Maintaining a module on npm can be a little daunting. For modules with lots of dependencies, the task of keeping them up-to-date can be time consuming. These two handy modules are must-haves for making the process quick and easy, install them globally to get the best effect:
npm install -g nsp
The node security project maintains a database of security vulnerabilities in modules on npm. The
nsp module will audit your package.json (or npm-shrinkwrap.json) file to check if any of your current dependencies have known vulnerabilities.
Vulnerabilities tend to get patched up pretty quick. Knowing about them gives you the choice to upgrade, or find an alternative dependency to keep your code secure.
npm install -g npm-check
This is the missing module for maintainers.
npm-check uses semver to output how far out-of-date your dependencies are, and also reports on modules that seem to be unused.
If you've reviewed your dependencies and decided it's time to do some updates you can run
npm-check -u to get an interactive upgrade experience! Mark the modules you want to upgrade with a space, then hit enter and npm-check will fix up your package.json, as well as run
npm install AND finally, it reminds you to run your test suite at the end. Pure awesome.
Back in February, I watched Dan Hough's talk on npm module maintenance best practice at LNUG. The talk was also distilled into a handy blog post. There were two key take-aways that I wanted to reiterate:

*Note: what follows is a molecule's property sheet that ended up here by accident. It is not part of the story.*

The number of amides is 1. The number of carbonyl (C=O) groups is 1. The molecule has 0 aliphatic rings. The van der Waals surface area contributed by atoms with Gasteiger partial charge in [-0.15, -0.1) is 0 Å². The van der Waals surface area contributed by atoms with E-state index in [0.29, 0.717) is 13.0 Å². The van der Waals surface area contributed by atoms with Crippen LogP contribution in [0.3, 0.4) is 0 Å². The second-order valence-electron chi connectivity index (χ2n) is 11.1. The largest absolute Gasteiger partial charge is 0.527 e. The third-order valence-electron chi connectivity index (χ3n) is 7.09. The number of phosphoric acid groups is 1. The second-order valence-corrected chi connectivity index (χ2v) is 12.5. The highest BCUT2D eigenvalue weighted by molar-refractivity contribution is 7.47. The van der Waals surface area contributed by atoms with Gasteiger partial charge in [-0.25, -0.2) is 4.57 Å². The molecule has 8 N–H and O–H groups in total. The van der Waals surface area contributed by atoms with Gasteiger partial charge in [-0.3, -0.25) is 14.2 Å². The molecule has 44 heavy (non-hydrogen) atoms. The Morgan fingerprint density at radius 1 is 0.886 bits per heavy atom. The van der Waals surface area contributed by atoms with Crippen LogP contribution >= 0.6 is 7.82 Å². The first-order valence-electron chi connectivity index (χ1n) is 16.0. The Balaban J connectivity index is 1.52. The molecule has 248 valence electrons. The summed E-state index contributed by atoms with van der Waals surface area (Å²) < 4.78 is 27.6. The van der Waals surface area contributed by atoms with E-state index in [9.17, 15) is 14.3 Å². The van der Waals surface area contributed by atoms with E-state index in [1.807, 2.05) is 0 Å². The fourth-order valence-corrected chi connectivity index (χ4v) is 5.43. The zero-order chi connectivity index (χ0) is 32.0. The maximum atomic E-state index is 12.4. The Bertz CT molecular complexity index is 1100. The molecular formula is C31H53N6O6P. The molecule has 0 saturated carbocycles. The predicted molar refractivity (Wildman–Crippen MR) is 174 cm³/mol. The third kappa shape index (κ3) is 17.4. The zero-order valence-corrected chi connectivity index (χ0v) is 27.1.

Don't overlook CONTRIBUTING.md
CONTRIBUTING.md file is a much under-used feature. It's the first thing I look for when I visit a new repo and usually I'm hunting for info on the project's preferred medium for questions, as every project is different. It's always worth taking two minutes to include one, even if it just says 'Please contribute'. It really helps to give new would-be-contributors like me confidence to get involved.
shrinkwrap for releases
The importance and usefulness of npm-shrinkwrap cannot be understated. I recently started shipping an
npm-shrinkwrap.json file with the released versions of Ghost, which helps to ensure everyone gets the same experience. Most importantly, it eliminates tricky bugs caused by dependencies getting accidental breaking changes.
Admittedly, we still don't use it in the master branch because managing the checked-in file is a bit clunky, especially with a fast-moving codebase. However, we'll likely review this as the project matures.